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Constructors



Constructors

Constructor declarations look like method declarations - except that they use the name of the class 
and have no return type.

	public Bicycle(int startCadence, int startSpeed, int startGear) {
		gear = startGear;
		cadence = startCadence;
		speed = startSpeed;
	}

To create a new Bicycle object called myBike, a constructor is called by the new operator:

	Bicycle myBike = new Bicycle(30, 0, 8);

Although Bicycle only has one constructor, it could have others, including a no-argument constructor:
	
	public Bicycle() {
		gear = 1;
		cadence = 10;
		speed = 0;
	}
	Bicycle yourBike = new Bicycle(); 
	// invokes the no-argument constructor to create a new Bicycle object called yourBike.


Methods

Parameters refers to the list of variables in a method declaration. 
Arguments are the actual values that are passed in when the method is invoked. 


Parameter Types

In this example, the method creates a new Polygon object and initializes it from an array of Point objects 
(assume that Point is a class that represents an x, y coordinate)

	public Polygon polygonFrom(Point[] corners) {
	    // method body goes here
	}

The Java programming language doesn't let you pass methods into methods. 
But you can pass an object into a method and then invoke the object's methods.


Arbitrary Number of Arguments

You can use a construct called varargs to pass an arbitrary number of values to a method. 
To use varargs, you follow the type of the last parameter by an ellipsis (three dots, ...), 
then a space, and the parameter name.

	public Polygon polygonFrom(Point... corners) {
		int numberOfSides = corners.length;
		// ...
	}

It's a shortcut to creating an array manually.
You can see that, inside the method, corners is treated like an array.
You will most commonly see varargs with the printing methods; for example, this printf method:

	public PrintStream printf(String format, Object... args) {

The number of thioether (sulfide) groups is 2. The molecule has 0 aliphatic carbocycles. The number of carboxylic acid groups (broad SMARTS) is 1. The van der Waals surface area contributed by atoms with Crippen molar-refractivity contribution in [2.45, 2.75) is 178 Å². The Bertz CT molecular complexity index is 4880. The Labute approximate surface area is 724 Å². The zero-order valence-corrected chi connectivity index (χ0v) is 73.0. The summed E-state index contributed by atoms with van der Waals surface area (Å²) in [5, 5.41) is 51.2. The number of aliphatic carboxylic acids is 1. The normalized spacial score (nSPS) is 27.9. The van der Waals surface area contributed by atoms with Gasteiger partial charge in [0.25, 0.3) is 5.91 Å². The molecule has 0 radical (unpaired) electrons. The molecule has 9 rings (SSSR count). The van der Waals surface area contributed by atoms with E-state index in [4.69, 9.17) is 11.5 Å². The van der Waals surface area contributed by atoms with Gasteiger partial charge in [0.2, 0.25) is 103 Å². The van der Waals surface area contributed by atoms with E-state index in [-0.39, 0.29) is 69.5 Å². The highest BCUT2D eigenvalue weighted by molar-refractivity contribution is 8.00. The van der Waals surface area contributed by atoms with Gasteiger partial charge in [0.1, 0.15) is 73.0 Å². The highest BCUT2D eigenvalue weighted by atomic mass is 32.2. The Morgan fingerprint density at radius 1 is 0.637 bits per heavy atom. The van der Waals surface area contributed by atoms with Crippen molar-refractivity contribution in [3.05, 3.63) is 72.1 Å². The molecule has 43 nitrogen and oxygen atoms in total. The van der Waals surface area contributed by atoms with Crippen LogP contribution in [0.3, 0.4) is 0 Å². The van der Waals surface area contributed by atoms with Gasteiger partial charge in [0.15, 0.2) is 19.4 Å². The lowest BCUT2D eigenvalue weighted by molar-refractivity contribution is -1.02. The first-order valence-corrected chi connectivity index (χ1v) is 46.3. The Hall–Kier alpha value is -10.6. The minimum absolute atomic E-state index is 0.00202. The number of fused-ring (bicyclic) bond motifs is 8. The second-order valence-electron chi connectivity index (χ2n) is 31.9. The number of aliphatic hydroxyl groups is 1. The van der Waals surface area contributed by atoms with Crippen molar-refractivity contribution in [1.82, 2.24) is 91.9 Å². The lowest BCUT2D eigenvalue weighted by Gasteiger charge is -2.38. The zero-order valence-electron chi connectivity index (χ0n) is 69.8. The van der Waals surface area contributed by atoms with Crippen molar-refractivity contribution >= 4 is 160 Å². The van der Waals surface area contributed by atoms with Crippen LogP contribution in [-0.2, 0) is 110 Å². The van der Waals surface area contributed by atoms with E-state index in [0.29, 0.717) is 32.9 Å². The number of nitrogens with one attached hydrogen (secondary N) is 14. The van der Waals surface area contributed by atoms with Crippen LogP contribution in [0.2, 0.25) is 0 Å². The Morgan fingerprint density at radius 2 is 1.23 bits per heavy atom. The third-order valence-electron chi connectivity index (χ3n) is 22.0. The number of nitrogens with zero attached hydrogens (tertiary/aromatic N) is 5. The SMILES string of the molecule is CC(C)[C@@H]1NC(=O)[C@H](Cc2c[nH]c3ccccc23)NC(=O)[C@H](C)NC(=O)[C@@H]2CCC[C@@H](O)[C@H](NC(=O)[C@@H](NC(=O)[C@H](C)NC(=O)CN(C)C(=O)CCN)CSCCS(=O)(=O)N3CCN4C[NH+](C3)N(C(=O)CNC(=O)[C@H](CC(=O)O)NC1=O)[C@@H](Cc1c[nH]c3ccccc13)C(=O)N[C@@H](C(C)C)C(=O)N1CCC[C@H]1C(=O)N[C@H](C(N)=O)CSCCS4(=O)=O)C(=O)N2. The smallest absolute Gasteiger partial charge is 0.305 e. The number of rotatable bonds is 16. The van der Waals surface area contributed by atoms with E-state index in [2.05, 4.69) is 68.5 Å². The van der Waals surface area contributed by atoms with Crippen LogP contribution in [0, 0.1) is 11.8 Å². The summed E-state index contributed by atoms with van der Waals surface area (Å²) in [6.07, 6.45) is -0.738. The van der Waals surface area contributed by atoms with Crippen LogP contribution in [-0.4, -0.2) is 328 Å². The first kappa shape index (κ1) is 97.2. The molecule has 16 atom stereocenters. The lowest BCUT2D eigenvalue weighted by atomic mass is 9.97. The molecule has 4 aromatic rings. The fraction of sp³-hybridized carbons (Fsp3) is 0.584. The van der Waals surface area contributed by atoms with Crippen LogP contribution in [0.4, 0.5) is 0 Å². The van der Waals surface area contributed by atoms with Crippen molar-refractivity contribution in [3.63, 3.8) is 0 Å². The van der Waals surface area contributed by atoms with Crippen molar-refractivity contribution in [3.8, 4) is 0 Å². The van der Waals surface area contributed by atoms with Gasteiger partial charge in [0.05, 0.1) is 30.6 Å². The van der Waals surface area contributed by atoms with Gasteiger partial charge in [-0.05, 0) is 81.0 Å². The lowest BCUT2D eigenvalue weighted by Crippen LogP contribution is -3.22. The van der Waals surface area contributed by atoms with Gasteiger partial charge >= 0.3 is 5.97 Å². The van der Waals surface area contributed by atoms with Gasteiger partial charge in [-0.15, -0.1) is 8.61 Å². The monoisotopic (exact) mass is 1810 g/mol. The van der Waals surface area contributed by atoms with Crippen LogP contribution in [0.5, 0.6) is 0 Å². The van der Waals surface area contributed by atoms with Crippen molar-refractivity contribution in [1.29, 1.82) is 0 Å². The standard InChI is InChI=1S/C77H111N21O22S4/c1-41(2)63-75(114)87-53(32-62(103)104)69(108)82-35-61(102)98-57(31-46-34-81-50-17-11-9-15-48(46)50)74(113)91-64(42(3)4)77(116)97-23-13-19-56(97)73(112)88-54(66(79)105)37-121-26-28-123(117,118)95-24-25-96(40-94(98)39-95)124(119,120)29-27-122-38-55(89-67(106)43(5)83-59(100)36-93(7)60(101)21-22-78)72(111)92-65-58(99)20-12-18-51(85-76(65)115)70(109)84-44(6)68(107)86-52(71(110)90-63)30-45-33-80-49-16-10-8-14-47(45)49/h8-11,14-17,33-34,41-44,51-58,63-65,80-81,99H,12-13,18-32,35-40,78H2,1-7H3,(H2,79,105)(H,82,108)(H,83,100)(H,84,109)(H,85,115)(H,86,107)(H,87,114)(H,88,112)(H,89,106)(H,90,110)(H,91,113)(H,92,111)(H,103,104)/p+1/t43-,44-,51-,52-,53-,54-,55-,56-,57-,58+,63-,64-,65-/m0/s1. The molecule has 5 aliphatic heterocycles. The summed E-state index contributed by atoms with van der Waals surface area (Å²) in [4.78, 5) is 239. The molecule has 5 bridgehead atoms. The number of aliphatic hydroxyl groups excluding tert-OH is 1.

// 
	}
	System.out.printf("%s: %d, %s%n", name, idnum, address);
	// or like this
	System.out.printf("%s: %d, %s, %s, %s%n", name, idnum, address, phone, email);


Passing Primitive Data Type Arguments

Primitive arguments, such as an int or a double, are passed into methods by value. 
This means that any changes to the values of the parameters exist only within the scope of the method. 
When the method returns, the parameters are gone and any changes to them are lost.

	public static void main(String[] args) {
		int x = 3;
		passMethod(x); // invoke passMethod() with x as argument
		System.out.println("After invoking passMethod, x = " + x); // x = 3
	   
	}
	public static void passMethod(int p) {
		p = 10;
	}


Passing Reference Data Type Arguments

Reference data type parameters, such as objects, are also passed into methods by value. 
This means that when the method returns, the passed-in reference still references the same object as before. 
However, the values of the object's fields can be changed in the method, if they have the proper access level.
	
	public void moveCircle(Circle circle, int deltaX, int deltaY) {
	    circle.setX(circle.getX() + deltaX);
	    circle.setY(circle.getY() + deltaY);    
	    circle = new Circle(0, 0); // code to assign a new reference to circle
	}
	moveCircle(myCircle, 23, 56); // invoke method


http://docs.oracle.com/javase/tutorial/java/javaOO/constructors.html